A page showing a model of the
world from Joannes de Sacro Bosco's
Sphaera Ioannis de Sacro
Vinetiis : Apud Hieronymum
The Rare Book Collection is diverse. Holdings span the eighth to the twentieth centuries and include early manuscripts and manuscript fragments, printed books, periodicals, pamphlets, and broadsides. The collection contains important first editions of classical authors and authors of world importance, limited editions, association copies, and autographed copies in addition to works deemed rare by virtue of age.
Holdings: 35,000 volumes.
With a few exceptions, the collection is cataloged and can be accessed through MERLIN, the online catalog of the University of Missouri. The collection heading for RARE is, Rare Book Collection (University of Missouri--Columbia. Libraries). Additional guides to portions of the collection are available; see Guides and Indexes.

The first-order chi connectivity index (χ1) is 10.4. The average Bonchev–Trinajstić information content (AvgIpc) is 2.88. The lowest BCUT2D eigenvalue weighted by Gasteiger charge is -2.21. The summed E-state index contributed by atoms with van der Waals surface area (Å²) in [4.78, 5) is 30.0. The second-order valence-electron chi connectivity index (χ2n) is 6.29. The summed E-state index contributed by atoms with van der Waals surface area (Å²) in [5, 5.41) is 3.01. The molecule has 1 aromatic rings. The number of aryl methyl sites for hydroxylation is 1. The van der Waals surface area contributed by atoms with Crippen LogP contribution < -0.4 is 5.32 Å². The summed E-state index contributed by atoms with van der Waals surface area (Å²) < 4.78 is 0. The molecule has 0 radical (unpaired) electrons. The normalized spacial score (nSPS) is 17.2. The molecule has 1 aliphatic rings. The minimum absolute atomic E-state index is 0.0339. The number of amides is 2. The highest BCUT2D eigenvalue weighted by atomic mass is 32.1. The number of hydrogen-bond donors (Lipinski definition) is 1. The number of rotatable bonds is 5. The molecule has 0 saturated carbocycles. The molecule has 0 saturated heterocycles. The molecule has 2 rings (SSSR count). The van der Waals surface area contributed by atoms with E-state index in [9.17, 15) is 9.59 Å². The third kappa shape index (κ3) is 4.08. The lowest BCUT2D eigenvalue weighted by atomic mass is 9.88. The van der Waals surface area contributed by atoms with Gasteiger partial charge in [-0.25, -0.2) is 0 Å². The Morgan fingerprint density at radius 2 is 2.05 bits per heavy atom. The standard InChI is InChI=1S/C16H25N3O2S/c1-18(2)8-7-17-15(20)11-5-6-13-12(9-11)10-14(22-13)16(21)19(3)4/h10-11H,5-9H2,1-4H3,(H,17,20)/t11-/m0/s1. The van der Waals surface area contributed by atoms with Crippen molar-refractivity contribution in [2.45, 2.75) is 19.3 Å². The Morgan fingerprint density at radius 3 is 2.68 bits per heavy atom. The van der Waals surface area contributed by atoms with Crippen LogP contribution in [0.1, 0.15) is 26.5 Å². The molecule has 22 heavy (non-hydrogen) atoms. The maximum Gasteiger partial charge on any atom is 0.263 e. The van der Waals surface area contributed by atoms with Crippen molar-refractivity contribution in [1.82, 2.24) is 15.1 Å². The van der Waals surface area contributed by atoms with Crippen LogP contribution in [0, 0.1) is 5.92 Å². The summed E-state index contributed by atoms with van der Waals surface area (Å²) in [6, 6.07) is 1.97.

The collection does not circulate. Rare books may be used in the Special Collections reading room during service hours or by appointment.
The Rare Book Collection is strong in Dada and Surrealist literature as well as books of trades and street cries. Seventeenth century book collector John Bagford's manuscript leaves and fragments, Fragmenta Manuscripta, dating from the eighth to the seventeenth century, offer scholars examples of book hands, decorations, and texts. Most notable are a fragment from Chaucer's translation of Boethius' The Consolation of Philosophy, Bede's De Orthographia, and manuscript leaves from the atelier of Geofroy Tory.
Additionally, the collection is strong in some specific genres and subjects:
A painted vellum book cover
from Le metamorfosi di Ovidio.
Venice: Zaltieri, 1607.
The history of printing and the book arts is one of the primary interests of Special Collections. Highlights of this collection area include:
Also available are more than 300 examples from the Limited Editions Club, which were gifts from Dr. and Mrs. Fred W. Billerbeck, William J. Kerr, and J. P. Green. Notable examples from the Limited Editions Club are Aristophanes' Lysistrata, illustrated by Pablo Picasso (1934), James Joyce's Ulysses, illustrated by Henri Matisse (1935), and Octavio Paz's Three Poems, illustrated with Robert Motherwell's lithographs (1987).